Legend has it that swallows were a sailor’s land omen, or at least that’s how my grandmother’s story went. I would ask my grandmother, ‘Tell me how you and pawpaw met again,’ and she would tuck me in and sit in the rocker beside my bed. ‘Swallows let sailors know if they are close to land. They are the messages they look for when they need to find land or carry messages of hope.’
She continued, ‘I was just a young girl when I became interested in the boats that came in from the sea bringing foods, goods, father, and husbands. I would help my dad unload the fish and my mom set up at the market. My father had hired a young boy that he found orphaned on the streets. My dad would invite him to stay with us sometimes but he would barely speak a word. He would quietly eat dinner, get cleaned up, and sleep in the stables. Even when he did that he was out there tending to the horses. I always thought it was to show gratitude.
The more he spent time with our family the more he would open up. I learned that he couldn’t read or write and I was now the proud teacher to my only student. In return, he taught me folklore of the sea. I was fascinated by mermaids, sirens, large man-eating sharks and the effects of the moon. He taught me about the constellations and I taught him, French. A bond and loved formed between us. I loved that man so much then and more now. As the years passed your grandpa saved enough for his own fishing boat. He asked my father for my hand in marriage. Your great-grandfather agreed on the condition that he provides a house and a lifestyle better than he could give his only daughter.
Because of this, your grandfather was rarely home. He was always fishing and saving his money. I would receive love letters mailed from different ports from around the world. Until one month they just stopped. July, August, and September passed without a word. I would sit at the docks in the mornings watching the swallows in the distance praying for one of them to carry on their wings a wish of hope that my love would soon return. It was now November and we were sitting down for a meal when there was a faint tapping at the door. There your grandfather was, on one knee. He asked me to marry him but without a ring. Instead in the golden box was a key embossed with swallows.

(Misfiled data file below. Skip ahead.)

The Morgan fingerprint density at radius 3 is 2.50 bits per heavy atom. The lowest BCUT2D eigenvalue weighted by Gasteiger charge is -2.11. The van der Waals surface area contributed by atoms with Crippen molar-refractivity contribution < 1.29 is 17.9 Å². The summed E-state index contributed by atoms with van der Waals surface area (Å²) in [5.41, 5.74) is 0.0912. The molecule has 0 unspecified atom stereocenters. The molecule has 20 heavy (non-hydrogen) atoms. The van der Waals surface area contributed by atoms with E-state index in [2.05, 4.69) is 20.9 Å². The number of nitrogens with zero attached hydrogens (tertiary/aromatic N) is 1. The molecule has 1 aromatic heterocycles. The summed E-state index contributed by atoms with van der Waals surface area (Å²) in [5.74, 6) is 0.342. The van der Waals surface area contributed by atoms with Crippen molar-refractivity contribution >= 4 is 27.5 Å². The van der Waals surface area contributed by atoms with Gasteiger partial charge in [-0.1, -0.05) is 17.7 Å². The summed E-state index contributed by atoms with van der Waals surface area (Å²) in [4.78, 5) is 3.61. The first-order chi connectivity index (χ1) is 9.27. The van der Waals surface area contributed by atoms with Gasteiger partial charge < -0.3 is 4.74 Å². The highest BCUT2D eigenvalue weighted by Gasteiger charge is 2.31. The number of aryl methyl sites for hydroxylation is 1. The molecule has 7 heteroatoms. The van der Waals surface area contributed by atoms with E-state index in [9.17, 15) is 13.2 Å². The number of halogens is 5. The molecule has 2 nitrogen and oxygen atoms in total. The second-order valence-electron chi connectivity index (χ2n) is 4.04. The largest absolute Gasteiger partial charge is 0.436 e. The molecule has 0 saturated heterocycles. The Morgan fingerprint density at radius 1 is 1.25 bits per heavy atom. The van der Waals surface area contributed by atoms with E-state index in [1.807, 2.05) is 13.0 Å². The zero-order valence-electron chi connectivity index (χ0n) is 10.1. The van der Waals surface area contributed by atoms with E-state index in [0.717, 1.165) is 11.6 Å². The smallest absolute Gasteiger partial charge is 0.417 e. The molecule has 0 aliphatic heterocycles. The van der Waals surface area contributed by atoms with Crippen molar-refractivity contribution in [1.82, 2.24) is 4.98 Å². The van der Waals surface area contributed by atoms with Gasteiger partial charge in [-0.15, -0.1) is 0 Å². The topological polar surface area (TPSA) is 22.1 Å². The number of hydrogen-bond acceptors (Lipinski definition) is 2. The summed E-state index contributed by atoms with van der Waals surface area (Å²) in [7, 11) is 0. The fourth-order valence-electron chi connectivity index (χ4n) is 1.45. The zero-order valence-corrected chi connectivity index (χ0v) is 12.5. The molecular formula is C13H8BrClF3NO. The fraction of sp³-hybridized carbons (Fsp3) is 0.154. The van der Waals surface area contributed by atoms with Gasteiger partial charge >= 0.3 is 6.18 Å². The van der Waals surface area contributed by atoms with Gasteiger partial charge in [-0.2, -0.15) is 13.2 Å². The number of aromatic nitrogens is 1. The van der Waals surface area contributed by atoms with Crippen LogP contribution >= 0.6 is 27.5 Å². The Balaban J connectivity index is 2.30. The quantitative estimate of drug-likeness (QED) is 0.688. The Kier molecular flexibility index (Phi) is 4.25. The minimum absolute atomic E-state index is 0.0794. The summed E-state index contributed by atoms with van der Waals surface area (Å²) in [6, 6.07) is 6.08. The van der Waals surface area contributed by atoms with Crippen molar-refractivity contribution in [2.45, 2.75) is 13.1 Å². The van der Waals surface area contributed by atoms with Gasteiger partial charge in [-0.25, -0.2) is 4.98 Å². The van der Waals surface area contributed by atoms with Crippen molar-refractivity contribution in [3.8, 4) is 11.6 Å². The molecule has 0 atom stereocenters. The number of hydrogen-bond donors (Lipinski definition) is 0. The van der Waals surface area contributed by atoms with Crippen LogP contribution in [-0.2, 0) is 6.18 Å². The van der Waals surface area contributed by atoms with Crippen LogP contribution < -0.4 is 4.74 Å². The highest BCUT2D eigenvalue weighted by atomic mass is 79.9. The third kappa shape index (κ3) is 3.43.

I gasped, said yes and embraced him before my dad could react. My father invited him in for dinner like when he was a little boy. I sat a place next to my plate and sat down next to my future husband. ‘Son, where have you been? You stopped all communication with my daughter. Why should I believe you won’t abandon her again after you’re married?’ My fiance looked down at his plate and said, ‘Sir, I was out fishing. I have seen beautiful mornings and starry nights. I earned enough money to purchase the mansion on the hill. I also purchased four other charter boats so I can stay home with your daughter more and earn a living off my newly built company.’
‘The reason why it took so long for me to get home is that I got lost.’ My father rolled his eyes but the young man continued, ‘I have never seen such giant waves or heard roaring winds. I got turned around several times and almost capsized twice. I held tight and the crew doubted every decision I made but obeyed. I was even doubting myself trying to make it home. The next morning’s sunrise was like looking at angels. I realized I was lost and had no idea where we were. Then a lone swallow landed on the rail and hopped from side to side and take off. As if the bird was trying to tell me something. I know they don’t fly far from land and headed in the direction of the swallow. I planned on sending word to your daughter but seen it was our home port. I purchased the house, set up credit so she can purchase whatever she likes for the home, and purchased foods and goods. So with your permission and with the help of your wife, can I marry your daughter and help us plan a wedding fit for a princess?’
Speechless my mother gripped my sleeve and looked towards my father with hope in her eyes. He grinned, ‘Martin, you may marry my daughter. Let’s eat and see the fine life you will give my baby bird.’ My grandmother finished the story with a mist in her eye and a smile on her face, ‘And that’s how you were given the name Terney, my sea swallow. Sleep well baby bird.’
Ok, writing love stories isn’t my forte so this gives me a starting point to build from. But Discover’s Daily Prompt gave me a push. I happen to have two swallows tattooed on my shoulder. I also learned from a little research before naming characters is that Martin is a bank swallow and Tern (the granddaughter’s name is Terney) is a sea swallow.